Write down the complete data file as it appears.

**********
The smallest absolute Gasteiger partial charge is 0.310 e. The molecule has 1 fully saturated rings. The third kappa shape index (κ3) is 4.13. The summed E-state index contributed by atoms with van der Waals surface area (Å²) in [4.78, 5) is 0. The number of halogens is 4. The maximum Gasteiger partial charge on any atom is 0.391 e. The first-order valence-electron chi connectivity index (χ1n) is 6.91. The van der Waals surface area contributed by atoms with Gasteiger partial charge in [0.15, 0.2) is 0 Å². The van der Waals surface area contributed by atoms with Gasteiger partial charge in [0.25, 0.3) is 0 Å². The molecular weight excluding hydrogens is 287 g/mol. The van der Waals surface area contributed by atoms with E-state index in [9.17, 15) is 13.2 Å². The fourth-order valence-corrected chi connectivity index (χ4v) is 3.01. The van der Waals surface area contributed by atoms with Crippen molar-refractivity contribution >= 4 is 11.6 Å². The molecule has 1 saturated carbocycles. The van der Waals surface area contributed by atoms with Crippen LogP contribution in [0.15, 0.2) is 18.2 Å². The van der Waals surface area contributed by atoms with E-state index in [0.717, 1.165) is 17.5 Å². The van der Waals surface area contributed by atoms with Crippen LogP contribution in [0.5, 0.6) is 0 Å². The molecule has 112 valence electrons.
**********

The smallest absolute Gasteiger partial charge is 0.310 e. The molecule has 1 fully saturated rings. The third kappa shape index (κ3) is 4.13. The summed E-state index contributed by atoms with van der Waals surface area (Å²) in [4.78, 5) is 0. The number of halogens is 4. The maximum Gasteiger partial charge on any atom is 0.391 e. The first-order valence-electron chi connectivity index (χ1n) is 6.91. The van der Waals surface area contributed by atoms with Gasteiger partial charge in [0.15, 0.2) is 0 Å². The van der Waals surface area contributed by atoms with Gasteiger partial charge in [0.25, 0.3) is 0 Å². The molecular weight excluding hydrogens is 287 g/mol. The van der Waals surface area contributed by atoms with E-state index in [9.17, 15) is 13.2 Å². The fourth-order valence-corrected chi connectivity index (χ4v) is 3.01. The van der Waals surface area contributed by atoms with Crippen molar-refractivity contribution >= 4 is 11.6 Å². The molecule has 1 saturated carbocycles. The van der Waals surface area contributed by atoms with Crippen LogP contribution in [0.15, 0.2) is 18.2 Å². The van der Waals surface area contributed by atoms with E-state index in [0.717, 1.165) is 17.5 Å². The van der Waals surface area contributed by atoms with Crippen LogP contribution in [0.5, 0.6) is 0 Å². The molecule has 112 valence electrons.